This section is a work in progress, ultimately meant to be an introduction to the different iterations of Utena, and resources regarding them. Sort of like Wikipedia, except with more colorful commentary here and there and a stronger focus on giving the release history context. More details and pictures and all that good stuff will be added over time.
The Revolutionary Girl Utena Television Series
The television series was 39 episodes long, and aired on TV Japan. The premier was April 2nd, 1997, and the finale aired December 24th of the same year. It's release history is a confusing, convoluted mess. In Japan, it's had several releases as technology improved: there is a VHS release, and laser disc release, and a DVD release. Then in 2009, Ikuhara initiated a remastering of the show that revitalized the fanbase, and ultimately culminated in a new DVD release, merchandise, and an exhibition of Utena artwork, cels, and production pieces. Then the show was also released on Blu-Ray.
The release history in English is also a mess. A company called Enoki Films took the American license of the content and as was popular at the time, changed a great deal of the content, calling it Ursula's Kiss and removing a lot of the questionable content. This version though advertised thankfully never came to light. The distributor, Central Park Media, instead released the first arc of the series in 1998 as it aired with translations. This resulted in the most horrifying VHS box art in history, and a strange situation where you could only see the first 14 episodes, and had to maniacally trawl through the fansub community to get the rest, which eventually became widely available given the popularity of the show in the burgeoning American anime community. Central Park Media in the meantime had a lot of trouble getting the license rights for the remainder of the show, and finally settled the legal mess in 2002, releasing the remainder of the series on DVD in English.
Central Park Media shutdown in 2009, along with many other anime companies as business slowed and dynamics of release changed. The distribution rights became available again, and in 2010, Right Stuf International/Nozomi took them and released a three box set of the series, using the recently remastered versions and new subtitles with exclusive content. These were released starting in 2011, and included the episodes available for streaming from Nozomi's website for free. (As an aside, a representative of this company actually joined the forums to get input from the Utena community as to how the box sets should be released. Aside from being stupid flattering, it was great to see the company wanting to do right by the show after years of abuse.) The same company also announced their intention to release the Blu-Ray version of the show for the US in 2016.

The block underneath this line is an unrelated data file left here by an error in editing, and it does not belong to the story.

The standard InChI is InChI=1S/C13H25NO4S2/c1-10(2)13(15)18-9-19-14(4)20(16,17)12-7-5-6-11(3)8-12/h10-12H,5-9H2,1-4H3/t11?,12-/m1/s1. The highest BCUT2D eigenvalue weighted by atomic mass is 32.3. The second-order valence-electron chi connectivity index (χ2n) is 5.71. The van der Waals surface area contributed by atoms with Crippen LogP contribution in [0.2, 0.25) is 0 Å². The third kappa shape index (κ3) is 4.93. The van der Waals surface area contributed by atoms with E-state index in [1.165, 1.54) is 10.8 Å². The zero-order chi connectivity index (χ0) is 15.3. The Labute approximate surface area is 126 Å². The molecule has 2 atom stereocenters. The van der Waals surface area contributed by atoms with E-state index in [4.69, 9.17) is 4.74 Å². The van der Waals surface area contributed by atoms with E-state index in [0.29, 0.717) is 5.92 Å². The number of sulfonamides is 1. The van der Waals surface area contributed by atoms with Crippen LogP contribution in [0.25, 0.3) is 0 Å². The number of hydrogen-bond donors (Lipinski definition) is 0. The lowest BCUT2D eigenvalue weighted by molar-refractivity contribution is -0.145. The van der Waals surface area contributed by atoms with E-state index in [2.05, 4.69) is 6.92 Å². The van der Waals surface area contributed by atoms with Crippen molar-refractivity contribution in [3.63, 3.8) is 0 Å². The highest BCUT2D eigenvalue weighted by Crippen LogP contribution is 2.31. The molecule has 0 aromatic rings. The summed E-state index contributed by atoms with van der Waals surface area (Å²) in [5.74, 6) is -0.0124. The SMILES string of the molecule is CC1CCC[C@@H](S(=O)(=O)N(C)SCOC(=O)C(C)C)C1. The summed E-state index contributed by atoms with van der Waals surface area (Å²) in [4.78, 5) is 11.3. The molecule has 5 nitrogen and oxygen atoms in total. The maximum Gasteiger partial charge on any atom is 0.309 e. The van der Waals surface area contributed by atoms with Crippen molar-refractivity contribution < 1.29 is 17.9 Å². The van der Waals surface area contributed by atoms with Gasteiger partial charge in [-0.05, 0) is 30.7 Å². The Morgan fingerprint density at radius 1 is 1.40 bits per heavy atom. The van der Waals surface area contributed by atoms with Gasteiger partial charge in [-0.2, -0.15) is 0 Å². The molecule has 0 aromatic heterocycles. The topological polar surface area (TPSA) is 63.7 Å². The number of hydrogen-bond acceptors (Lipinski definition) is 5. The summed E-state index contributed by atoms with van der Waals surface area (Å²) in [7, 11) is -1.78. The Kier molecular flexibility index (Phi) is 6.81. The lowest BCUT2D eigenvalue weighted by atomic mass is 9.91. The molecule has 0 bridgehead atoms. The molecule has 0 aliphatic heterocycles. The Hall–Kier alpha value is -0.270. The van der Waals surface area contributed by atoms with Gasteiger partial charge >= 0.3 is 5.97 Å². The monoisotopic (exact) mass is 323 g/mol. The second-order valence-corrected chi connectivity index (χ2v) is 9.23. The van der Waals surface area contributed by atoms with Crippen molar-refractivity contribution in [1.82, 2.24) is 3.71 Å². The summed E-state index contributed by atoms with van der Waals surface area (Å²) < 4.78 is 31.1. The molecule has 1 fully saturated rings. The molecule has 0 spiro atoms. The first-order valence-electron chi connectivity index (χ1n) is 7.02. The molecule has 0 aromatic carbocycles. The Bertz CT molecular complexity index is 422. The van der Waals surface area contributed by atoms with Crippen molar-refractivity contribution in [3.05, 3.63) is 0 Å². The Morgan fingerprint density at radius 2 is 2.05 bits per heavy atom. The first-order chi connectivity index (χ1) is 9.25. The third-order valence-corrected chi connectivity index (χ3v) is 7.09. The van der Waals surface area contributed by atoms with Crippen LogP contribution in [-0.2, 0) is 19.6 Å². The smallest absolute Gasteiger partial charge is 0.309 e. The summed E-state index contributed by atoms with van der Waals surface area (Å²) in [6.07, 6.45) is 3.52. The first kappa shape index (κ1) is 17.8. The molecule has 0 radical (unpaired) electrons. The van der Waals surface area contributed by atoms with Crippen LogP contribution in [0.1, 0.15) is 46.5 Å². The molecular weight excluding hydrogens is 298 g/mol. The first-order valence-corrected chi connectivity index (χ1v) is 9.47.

Utena has a bizarre airing history. A television station in Hawaii aired the initial 14 episode release in 2007, and Funimation took over the broadcasting rights in 2006, airing the show on their Funimation Channel multiple times. Other channels also flirted with airing the show, including the SciFi channel and Anime Network on demand. The thing is, the show rarely aired in its entirety; I am not sure if this is due to licensing issues, or concerns given the content. At that time period, anime was edited heavily for broadcasting; in Sailor Moon, a lesbian relationship was edited into them being cousins. I suspect distributors just threw their hands up in the air with Utena, since there was really no clear way to 'fix' the show, since controversial issues tended to be the main focus of the episodes.
The Utena television series was the product of a collaboration of people that named themselves bePapas. Kunihiko Ikuhara was considered the creative director, and the more psychedlic aspects of the show belong to him. Made concurrently with the manga, the show focuses more on Utena's experience in Ohtori Academy, with a deliberate vagueness about the outside world. Sibling and same-sex relationships are shown more graphically in the television version of the story, and the show is rife with its own visual motifs and metaphors.
The Revolutionary Girl Utena Manga
The Utena manga is written and illustrated by Chiho Saito, and was serialized in the popular girls' manga magazine Ciao starting in 1996 and finishing in 1997. The 'tankoubon,' or book versions of the story, came out in January of 1997 and the five book run completed in March of 1998.
Viz Media licensed the manga in 2000, which was serialized in the English manga magazine Animerica Extra, starting with volume 4 in January of 2001. Animerica Extra occasionally featured new art by Saito for covers of the magazine, and had exclusive interviews with Saito as extras. The manga was also released by them in five collected volumes in the same style as the Japanese tankoubon. A first edition release began in 2001 with the manga being reversed to read from right to left, with a large page format. The second edition releases began in 2003, and are smaller format with the content preserved to be read from right to left as in the Japanese version.
As far as I can tell, Viz no longer owns the manga, since they don't sell it on their website? They are fairly easily found on Amazon, however, though not always as new books.
The manga has also been released in several other markets, with translations to Spanish, French, Itaian, German, Polish, Portuguese, and Mandarin existing under various publishers.
The serialization of the manga began before the start of the television show, but it is important to note that they were developed and produced concurrently, with Saito being part of the larger creative team bePapas. Therefore the broader story and characters aren't exclusively hers, though their interpretation in the manga is. There are significant differences between the manga and anime. For example, in the manga, Juri is in love with Touga, with Shiori being non-existant. Any sexual relationship perceived to exist between Utena and Anthy is also downplayed. The overall tone is also more 'realistic.' Utena has an aunt and her past and journey to the school is portrayed in a story arc completely discarded for the anime. Akio's existence is given a different explanation, the consequences of which are more concrete in the manga, versus the show's deliberately vague approach to Akio, Dios, and Anthy.